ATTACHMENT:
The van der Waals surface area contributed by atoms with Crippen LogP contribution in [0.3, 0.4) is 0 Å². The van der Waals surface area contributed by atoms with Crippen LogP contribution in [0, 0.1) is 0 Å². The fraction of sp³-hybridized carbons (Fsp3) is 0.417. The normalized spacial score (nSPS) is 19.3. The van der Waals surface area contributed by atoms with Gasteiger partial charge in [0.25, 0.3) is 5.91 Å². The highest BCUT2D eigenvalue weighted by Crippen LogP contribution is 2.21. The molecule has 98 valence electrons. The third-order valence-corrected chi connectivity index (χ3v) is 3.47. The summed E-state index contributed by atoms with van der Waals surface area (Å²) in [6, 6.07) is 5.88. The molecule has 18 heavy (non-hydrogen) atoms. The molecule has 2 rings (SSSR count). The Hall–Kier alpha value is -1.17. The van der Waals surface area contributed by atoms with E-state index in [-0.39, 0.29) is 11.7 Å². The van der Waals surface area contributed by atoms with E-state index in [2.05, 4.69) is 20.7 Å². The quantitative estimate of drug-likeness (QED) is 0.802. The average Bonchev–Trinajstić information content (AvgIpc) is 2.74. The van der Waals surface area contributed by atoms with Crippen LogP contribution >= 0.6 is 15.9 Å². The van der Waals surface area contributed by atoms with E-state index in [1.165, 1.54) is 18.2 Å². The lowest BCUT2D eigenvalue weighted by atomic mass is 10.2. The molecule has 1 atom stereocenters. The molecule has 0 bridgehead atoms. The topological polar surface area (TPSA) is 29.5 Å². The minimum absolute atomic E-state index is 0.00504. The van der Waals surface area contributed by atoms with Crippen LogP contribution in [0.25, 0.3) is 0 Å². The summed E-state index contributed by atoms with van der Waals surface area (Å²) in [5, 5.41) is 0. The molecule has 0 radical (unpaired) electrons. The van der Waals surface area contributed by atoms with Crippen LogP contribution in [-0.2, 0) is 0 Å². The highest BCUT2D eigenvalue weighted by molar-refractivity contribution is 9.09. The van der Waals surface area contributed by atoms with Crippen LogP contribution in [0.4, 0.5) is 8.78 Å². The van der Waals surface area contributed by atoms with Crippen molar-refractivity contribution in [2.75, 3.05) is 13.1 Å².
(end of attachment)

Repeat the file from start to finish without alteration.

The van der Waals surface area contributed by atoms with Crippen LogP contribution in [0.3, 0.4) is 0 Å². The van der Waals surface area contributed by atoms with Crippen LogP contribution in [0, 0.1) is 0 Å². The fraction of sp³-hybridized carbons (Fsp3) is 0.417. The normalized spacial score (nSPS) is 19.3. The van der Waals surface area contributed by atoms with Gasteiger partial charge in [0.25, 0.3) is 5.91 Å². The highest BCUT2D eigenvalue weighted by Crippen LogP contribution is 2.21. The molecule has 98 valence electrons. The third-order valence-corrected chi connectivity index (χ3v) is 3.47. The summed E-state index contributed by atoms with van der Waals surface area (Å²) in [6, 6.07) is 5.88. The molecule has 18 heavy (non-hydrogen) atoms. The molecule has 2 rings (SSSR count). The Hall–Kier alpha value is -1.17. The van der Waals surface area contributed by atoms with E-state index in [-0.39, 0.29) is 11.7 Å². The van der Waals surface area contributed by atoms with E-state index in [2.05, 4.69) is 20.7 Å². The quantitative estimate of drug-likeness (QED) is 0.802. The average Bonchev–Trinajstić information content (AvgIpc) is 2.74. The van der Waals surface area contributed by atoms with Crippen LogP contribution >= 0.6 is 15.9 Å². The van der Waals surface area contributed by atoms with E-state index in [1.165, 1.54) is 18.2 Å². The lowest BCUT2D eigenvalue weighted by atomic mass is 10.2. The molecule has 1 atom stereocenters. The molecule has 0 bridgehead atoms. The topological polar surface area (TPSA) is 29.5 Å². The minimum absolute atomic E-state index is 0.00504. The van der Waals surface area contributed by atoms with Crippen LogP contribution in [0.25, 0.3) is 0 Å². The summed E-state index contributed by atoms with van der Waals surface area (Å²) in [5, 5.41) is 0. The molecule has 0 radical (unpaired) electrons. The van der Waals surface area contributed by atoms with Crippen LogP contribution in [-0.2, 0) is 0 Å². The highest BCUT2D eigenvalue weighted by molar-refractivity contribution is 9.09. The van der Waals surface area contributed by atoms with Crippen LogP contribution in [0.4, 0.5) is 8.78 Å². The van der Waals surface area contributed by atoms with Crippen molar-refractivity contribution in [2.75, 3.05) is 13.1 Å².